How Color Affects User Engagement and Conversion Optimization

Color psychology is a powerful tool that can be used to:

  • improve interaction with users and attract the attention of the target audience to certain elements;
  • strengthen trust in the brand. This is where blue and green come in, representing reliability and calmness, and mastering the art of gaining trust and reassuring users;
  • create a sense of urgency and encourage clicking on the CTA button. While there are no right or wrong color combinations for branding, websites, and elements, it’s better to choose contrasting shades for CTA buttons. Bright colors always stand out against the background and encourage immediate action. According to GO-Globe, 47% of websites have clear call-to-action buttons on their homepage. Users spend 3 seconds or less looking for them;
  • evoke the desired emotions in the target audience. It’s best to choose emotionally relevant colors. Orange evokes affection and positivity. Red and yellow evoke enthusiasm and a desire to act, while blue and green evoke trust, stability, a sense of security, and also reduce anxiety;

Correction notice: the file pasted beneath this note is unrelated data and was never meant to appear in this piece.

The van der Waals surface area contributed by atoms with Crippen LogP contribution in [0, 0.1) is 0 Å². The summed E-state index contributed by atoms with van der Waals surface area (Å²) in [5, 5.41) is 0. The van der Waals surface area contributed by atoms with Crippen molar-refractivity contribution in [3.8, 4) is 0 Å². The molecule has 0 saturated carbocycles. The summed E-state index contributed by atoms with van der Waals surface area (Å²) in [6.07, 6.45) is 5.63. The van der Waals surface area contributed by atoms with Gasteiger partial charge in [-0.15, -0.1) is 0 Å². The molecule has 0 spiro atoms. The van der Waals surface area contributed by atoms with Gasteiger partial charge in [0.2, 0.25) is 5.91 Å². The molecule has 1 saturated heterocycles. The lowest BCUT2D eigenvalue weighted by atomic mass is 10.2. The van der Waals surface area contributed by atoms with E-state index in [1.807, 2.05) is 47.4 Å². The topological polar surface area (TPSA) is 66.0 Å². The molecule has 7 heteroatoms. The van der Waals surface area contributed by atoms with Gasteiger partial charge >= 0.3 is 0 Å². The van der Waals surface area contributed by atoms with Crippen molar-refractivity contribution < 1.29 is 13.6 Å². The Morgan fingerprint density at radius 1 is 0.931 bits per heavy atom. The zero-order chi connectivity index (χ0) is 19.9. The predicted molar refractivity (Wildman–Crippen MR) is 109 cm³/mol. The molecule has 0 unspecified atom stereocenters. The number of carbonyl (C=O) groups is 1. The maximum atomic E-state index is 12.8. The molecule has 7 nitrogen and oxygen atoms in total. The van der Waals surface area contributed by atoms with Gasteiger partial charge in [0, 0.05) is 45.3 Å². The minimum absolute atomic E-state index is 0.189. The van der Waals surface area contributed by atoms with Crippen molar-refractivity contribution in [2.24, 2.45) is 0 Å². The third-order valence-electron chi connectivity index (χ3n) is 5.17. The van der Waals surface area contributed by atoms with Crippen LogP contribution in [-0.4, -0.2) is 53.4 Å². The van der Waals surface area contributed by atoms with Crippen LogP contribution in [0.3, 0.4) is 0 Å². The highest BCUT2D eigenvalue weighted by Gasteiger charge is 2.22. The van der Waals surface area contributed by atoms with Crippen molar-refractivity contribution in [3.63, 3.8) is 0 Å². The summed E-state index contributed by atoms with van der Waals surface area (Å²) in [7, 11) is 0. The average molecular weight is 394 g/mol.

• make the brand more recognizable. This involves choosing a color or colors that will become part of the brand’s image, emphasize its uniqueness, and help it stand out from competitors. In this case, the work is not limited to just the website. The logo, promotional materials, chosen palette, various graphic elements, packaging — everything should work to form the identity, corporate style, and brand recognition. On IKEA’s homepage, there are all the colors of the rainbow, but the signature yellow and blue pervade the design:

At Starbucks, four color palettes are developed for all seasons. A constant element of each is the signature green shades that have long been associated with the company: